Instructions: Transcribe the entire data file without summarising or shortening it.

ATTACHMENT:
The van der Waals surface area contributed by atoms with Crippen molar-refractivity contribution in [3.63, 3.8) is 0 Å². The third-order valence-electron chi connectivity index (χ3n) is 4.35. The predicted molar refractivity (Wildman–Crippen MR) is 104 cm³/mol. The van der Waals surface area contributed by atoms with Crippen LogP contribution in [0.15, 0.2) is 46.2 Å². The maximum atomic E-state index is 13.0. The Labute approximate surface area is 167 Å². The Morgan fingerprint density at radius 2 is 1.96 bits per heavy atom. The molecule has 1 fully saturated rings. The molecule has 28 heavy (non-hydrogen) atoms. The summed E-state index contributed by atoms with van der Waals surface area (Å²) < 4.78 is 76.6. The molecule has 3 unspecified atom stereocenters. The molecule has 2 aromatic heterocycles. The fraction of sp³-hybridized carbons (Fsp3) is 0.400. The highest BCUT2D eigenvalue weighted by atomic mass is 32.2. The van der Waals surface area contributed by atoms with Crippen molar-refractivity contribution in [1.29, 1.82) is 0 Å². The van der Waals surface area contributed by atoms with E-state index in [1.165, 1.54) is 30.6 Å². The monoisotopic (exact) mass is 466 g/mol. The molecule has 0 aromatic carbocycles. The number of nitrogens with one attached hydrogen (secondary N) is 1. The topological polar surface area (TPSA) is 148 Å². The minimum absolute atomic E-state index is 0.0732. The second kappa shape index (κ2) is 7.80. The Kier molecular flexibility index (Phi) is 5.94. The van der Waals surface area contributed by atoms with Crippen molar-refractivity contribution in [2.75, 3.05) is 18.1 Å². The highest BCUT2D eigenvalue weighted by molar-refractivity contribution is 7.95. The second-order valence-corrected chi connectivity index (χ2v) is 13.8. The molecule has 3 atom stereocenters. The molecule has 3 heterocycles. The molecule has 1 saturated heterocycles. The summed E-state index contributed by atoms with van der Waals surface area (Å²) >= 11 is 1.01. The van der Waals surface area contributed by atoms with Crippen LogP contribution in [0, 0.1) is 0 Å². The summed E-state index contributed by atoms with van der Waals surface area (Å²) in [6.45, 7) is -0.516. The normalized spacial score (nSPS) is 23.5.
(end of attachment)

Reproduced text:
The van der Waals surface area contributed by atoms with Crippen molar-refractivity contribution in [3.63, 3.8) is 0 Å². The third-order valence-electron chi connectivity index (χ3n) is 4.35. The predicted molar refractivity (Wildman–Crippen MR) is 104 cm³/mol. The van der Waals surface area contributed by atoms with Crippen LogP contribution in [0.15, 0.2) is 46.2 Å². The maximum atomic E-state index is 13.0. The Labute approximate surface area is 167 Å². The Morgan fingerprint density at radius 2 is 1.96 bits per heavy atom. The molecule has 1 fully saturated rings. The molecule has 28 heavy (non-hydrogen) atoms. The summed E-state index contributed by atoms with van der Waals surface area (Å²) < 4.78 is 76.6. The molecule has 3 unspecified atom stereocenters. The molecule has 2 aromatic heterocycles. The fraction of sp³-hybridized carbons (Fsp3) is 0.400. The highest BCUT2D eigenvalue weighted by atomic mass is 32.2. The van der Waals surface area contributed by atoms with Crippen molar-refractivity contribution in [1.29, 1.82) is 0 Å². The van der Waals surface area contributed by atoms with E-state index in [1.165, 1.54) is 30.6 Å². The monoisotopic (exact) mass is 466 g/mol. The molecule has 0 aromatic carbocycles. The number of nitrogens with one attached hydrogen (secondary N) is 1. The topological polar surface area (TPSA) is 148 Å². The minimum absolute atomic E-state index is 0.0732. The second kappa shape index (κ2) is 7.80. The Kier molecular flexibility index (Phi) is 5.94. The van der Waals surface area contributed by atoms with Crippen molar-refractivity contribution in [2.75, 3.05) is 18.1 Å². The highest BCUT2D eigenvalue weighted by molar-refractivity contribution is 7.95. The second-order valence-corrected chi connectivity index (χ2v) is 13.8. The molecule has 3 atom stereocenters. The molecule has 3 heterocycles. The molecule has 1 saturated heterocycles. The summed E-state index contributed by atoms with van der Waals surface area (Å²) >= 11 is 1.01. The van der Waals surface area contributed by atoms with Crippen LogP contribution in [0, 0.1) is 0 Å². The summed E-state index contributed by atoms with van der Waals surface area (Å²) in [6.45, 7) is -0.516. The normalized spacial score (nSPS) is 23.5.